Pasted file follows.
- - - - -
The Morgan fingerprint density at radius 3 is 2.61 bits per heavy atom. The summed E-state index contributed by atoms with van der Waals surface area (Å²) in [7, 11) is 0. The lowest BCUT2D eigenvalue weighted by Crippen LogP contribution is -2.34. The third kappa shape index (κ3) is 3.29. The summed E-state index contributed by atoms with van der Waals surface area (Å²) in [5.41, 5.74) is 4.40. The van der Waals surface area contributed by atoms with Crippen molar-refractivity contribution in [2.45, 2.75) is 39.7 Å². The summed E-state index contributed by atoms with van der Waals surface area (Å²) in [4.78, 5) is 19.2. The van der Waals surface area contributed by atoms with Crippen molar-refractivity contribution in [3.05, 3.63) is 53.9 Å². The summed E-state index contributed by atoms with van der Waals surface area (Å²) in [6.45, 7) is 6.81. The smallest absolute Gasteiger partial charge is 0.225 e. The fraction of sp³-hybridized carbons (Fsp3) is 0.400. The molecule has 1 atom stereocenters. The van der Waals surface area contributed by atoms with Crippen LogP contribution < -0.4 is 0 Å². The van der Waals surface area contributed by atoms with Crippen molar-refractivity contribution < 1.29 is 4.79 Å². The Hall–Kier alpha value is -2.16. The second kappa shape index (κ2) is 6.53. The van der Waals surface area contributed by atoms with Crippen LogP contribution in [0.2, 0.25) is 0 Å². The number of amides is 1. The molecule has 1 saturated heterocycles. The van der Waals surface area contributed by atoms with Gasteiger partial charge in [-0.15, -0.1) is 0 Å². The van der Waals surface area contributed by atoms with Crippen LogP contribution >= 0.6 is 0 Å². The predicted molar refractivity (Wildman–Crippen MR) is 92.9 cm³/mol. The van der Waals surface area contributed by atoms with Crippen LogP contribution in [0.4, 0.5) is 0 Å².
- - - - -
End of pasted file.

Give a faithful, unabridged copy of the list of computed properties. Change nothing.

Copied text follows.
The Morgan fingerprint density at radius 3 is 2.61 bits per heavy atom. The summed E-state index contributed by atoms with van der Waals surface area (Å²) in [7, 11) is 0. The lowest BCUT2D eigenvalue weighted by Crippen LogP contribution is -2.34. The third kappa shape index (κ3) is 3.29. The summed E-state index contributed by atoms with van der Waals surface area (Å²) in [5.41, 5.74) is 4.40. The van der Waals surface area contributed by atoms with Crippen molar-refractivity contribution in [2.45, 2.75) is 39.7 Å². The summed E-state index contributed by atoms with van der Waals surface area (Å²) in [4.78, 5) is 19.2. The van der Waals surface area contributed by atoms with Crippen molar-refractivity contribution in [3.05, 3.63) is 53.9 Å². The summed E-state index contributed by atoms with van der Waals surface area (Å²) in [6.45, 7) is 6.81. The smallest absolute Gasteiger partial charge is 0.225 e. The fraction of sp³-hybridized carbons (Fsp3) is 0.400. The molecule has 1 atom stereocenters. The van der Waals surface area contributed by atoms with Crippen LogP contribution < -0.4 is 0 Å². The van der Waals surface area contributed by atoms with Crippen molar-refractivity contribution < 1.29 is 4.79 Å². The Hall–Kier alpha value is -2.16. The second kappa shape index (κ2) is 6.53. The van der Waals surface area contributed by atoms with Crippen LogP contribution in [0.2, 0.25) is 0 Å². The number of amides is 1. The molecule has 1 saturated heterocycles. The van der Waals surface area contributed by atoms with Gasteiger partial charge in [-0.15, -0.1) is 0 Å². The van der Waals surface area contributed by atoms with Crippen LogP contribution >= 0.6 is 0 Å². The predicted molar refractivity (Wildman–Crippen MR) is 92.9 cm³/mol. The van der Waals surface area contributed by atoms with Crippen LogP contribution in [0.4, 0.5) is 0 Å².